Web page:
Unabomber News History

Copyright 1995 Gannett Company, Inc.


April 25, 1995, Tuesday, FINAL EDITION


LENGTH: 389 words

HEADLINE: Unabom-like blast kills 1 in Calif.

BYLINE: Judy Keen



A serial bomber with a penchant for wood probably was behind Monday's bombing at the offices of a timber industry lobbying group that killed one man, investigators said.

"Similarities . . . strongly suggest the Unabomber," FBI agent Richard Ross said. The elusive Unabom suspect has set off at least 17 bombs over a 15-year period, killing three and injuring 23.

If confirmed as a Unabom case, the bombing would be the second here attributed to the suspect. In 1985, a computer store owner was killed.

In the latest blast, a heavy, shoebox-size package was delivered by U.S. mail to the offices of the California Forestry Association, a mill and logger lobbying group, just blocks from the state Capitol building.

Officials say the bomber sometimes carves bomb parts from wood or packages bombs in wood, and uses fake return addresses that include references to wood.

The victim was identified as Gilbert Murray of Roseville, said Sacramento Police Department spokesman Michael Heenan. Murray, 47, the group's executive director, was married with three children.

The package was addressed to a specific person in the office, but Heenan would not say who.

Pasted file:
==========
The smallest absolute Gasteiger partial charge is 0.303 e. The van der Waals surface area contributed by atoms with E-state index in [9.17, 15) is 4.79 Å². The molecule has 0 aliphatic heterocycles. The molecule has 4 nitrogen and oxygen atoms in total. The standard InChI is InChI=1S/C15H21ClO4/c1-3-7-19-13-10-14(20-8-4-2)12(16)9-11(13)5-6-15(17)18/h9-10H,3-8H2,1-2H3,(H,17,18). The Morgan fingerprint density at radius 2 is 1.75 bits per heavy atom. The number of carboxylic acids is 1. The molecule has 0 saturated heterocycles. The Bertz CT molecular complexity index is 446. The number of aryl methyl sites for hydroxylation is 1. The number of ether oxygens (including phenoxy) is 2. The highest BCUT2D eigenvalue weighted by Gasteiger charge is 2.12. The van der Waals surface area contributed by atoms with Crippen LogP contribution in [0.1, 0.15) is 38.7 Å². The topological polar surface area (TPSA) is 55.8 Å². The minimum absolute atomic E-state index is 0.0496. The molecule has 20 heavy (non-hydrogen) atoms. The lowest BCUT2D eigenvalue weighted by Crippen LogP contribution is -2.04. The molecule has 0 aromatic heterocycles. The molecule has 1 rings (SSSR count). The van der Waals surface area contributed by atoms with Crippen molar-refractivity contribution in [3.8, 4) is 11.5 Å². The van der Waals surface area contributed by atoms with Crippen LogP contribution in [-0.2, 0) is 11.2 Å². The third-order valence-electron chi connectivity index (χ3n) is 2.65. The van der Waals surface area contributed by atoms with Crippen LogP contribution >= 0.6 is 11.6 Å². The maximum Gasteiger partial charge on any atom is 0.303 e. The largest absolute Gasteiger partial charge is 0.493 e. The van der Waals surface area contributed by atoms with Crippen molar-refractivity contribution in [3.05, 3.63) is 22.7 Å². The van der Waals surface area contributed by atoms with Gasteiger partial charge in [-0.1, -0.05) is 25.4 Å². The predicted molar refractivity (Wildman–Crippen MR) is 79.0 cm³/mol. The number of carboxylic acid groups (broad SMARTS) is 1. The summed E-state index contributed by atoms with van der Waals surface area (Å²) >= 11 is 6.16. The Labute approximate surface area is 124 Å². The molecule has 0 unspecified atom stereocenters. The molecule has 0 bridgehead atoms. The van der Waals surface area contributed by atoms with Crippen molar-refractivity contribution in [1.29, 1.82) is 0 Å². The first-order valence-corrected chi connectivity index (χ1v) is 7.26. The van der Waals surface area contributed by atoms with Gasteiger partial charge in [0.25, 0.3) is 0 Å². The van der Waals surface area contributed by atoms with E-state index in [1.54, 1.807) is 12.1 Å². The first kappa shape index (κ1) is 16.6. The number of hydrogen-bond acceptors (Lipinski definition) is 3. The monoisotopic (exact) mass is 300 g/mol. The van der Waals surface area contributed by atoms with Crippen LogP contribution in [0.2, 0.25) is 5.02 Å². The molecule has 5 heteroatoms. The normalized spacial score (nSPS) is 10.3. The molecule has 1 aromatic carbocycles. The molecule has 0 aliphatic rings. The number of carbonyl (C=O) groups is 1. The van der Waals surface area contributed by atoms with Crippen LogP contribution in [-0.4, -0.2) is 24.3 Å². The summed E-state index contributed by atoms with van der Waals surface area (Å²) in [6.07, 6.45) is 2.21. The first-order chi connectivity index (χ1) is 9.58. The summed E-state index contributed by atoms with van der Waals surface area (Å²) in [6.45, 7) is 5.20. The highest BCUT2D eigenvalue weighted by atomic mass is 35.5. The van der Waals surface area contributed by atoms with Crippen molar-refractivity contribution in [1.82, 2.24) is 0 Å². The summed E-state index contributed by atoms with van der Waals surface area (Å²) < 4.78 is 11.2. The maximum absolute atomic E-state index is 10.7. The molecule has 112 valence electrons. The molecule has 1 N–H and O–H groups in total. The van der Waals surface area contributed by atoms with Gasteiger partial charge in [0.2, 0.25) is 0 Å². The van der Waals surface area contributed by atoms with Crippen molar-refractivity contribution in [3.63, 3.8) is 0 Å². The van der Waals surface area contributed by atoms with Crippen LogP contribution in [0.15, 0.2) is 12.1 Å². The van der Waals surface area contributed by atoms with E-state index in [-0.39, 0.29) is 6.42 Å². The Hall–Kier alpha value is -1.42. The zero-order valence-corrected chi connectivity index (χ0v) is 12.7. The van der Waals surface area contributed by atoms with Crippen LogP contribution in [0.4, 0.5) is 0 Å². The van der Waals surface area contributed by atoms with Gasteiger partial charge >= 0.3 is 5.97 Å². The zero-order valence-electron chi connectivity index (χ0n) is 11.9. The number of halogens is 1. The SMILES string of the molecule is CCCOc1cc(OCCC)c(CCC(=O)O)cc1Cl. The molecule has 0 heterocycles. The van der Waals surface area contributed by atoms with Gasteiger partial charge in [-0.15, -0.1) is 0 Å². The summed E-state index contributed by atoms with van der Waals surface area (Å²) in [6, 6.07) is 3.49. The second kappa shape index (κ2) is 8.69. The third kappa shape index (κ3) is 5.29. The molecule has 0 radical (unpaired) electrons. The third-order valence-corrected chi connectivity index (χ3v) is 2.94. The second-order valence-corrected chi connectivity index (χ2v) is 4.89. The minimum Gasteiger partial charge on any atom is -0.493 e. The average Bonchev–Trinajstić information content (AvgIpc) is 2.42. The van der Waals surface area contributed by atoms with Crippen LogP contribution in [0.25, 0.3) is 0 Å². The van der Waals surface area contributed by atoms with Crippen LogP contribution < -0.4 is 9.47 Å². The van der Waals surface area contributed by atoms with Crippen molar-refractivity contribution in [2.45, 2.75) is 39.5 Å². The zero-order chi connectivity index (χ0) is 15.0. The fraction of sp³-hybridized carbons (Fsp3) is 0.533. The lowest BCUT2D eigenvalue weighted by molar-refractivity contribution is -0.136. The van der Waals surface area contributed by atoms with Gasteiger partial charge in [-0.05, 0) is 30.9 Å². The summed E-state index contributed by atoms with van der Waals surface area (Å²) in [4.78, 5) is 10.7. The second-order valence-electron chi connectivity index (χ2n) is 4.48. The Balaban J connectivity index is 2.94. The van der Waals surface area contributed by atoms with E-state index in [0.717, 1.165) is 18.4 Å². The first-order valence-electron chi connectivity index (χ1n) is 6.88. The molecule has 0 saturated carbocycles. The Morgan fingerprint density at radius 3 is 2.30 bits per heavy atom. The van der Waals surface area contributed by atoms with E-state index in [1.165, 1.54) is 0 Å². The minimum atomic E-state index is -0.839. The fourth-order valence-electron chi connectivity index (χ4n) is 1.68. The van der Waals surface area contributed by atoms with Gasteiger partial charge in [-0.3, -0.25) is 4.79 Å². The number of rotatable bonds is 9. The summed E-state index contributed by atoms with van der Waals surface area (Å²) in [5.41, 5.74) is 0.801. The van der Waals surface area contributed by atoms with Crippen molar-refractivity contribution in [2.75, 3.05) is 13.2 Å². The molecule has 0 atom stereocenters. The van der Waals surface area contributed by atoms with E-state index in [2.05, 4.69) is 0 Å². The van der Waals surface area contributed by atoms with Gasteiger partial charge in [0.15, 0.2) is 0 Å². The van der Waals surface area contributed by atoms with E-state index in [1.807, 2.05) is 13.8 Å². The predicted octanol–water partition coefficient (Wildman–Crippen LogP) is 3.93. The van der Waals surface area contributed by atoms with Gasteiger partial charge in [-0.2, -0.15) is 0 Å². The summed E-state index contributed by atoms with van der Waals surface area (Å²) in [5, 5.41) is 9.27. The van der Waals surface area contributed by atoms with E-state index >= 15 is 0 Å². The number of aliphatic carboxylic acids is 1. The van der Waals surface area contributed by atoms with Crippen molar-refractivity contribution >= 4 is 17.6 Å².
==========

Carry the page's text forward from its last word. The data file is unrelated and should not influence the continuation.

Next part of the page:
A pregnant woman, one of six people inside the single-story brick building at the time, was hospitalized. The others weren't injured.

Heenan said no threats or claims of responsibility were phoned in.

Firefighters, police, postal inspectors and U.S. marshals converged on the scene and the block was cordoned off. Local TV broadcasters aired urgent reports that noted the incident was not believed to be "an Oklahoma City-type conflagration."

Mike Duale, who was walking on the street when the blast occurred, said, "I thought what those people in Oklahoma City probably thought - 'Oh, Lord, what is this?' "

There was no visible damage to the building's exterior, but Sacramento Fire Department spokesman Jan Dunbar said windows were shattered, interior doors blown off their hinges and ceiling tiles blasted loose.

"It did not do any structural damage - that is, blow walls out," he said.

The FBI code-named the bombing case Unabom since the bomber's targeted universities and airlines.

"A civilized society cannot tolerate these sorts of heinous actions," Gov. Pete Wilson said.

FBI reward: $ 1 million.

Contributing: Steve Marshall in Arlington, Va.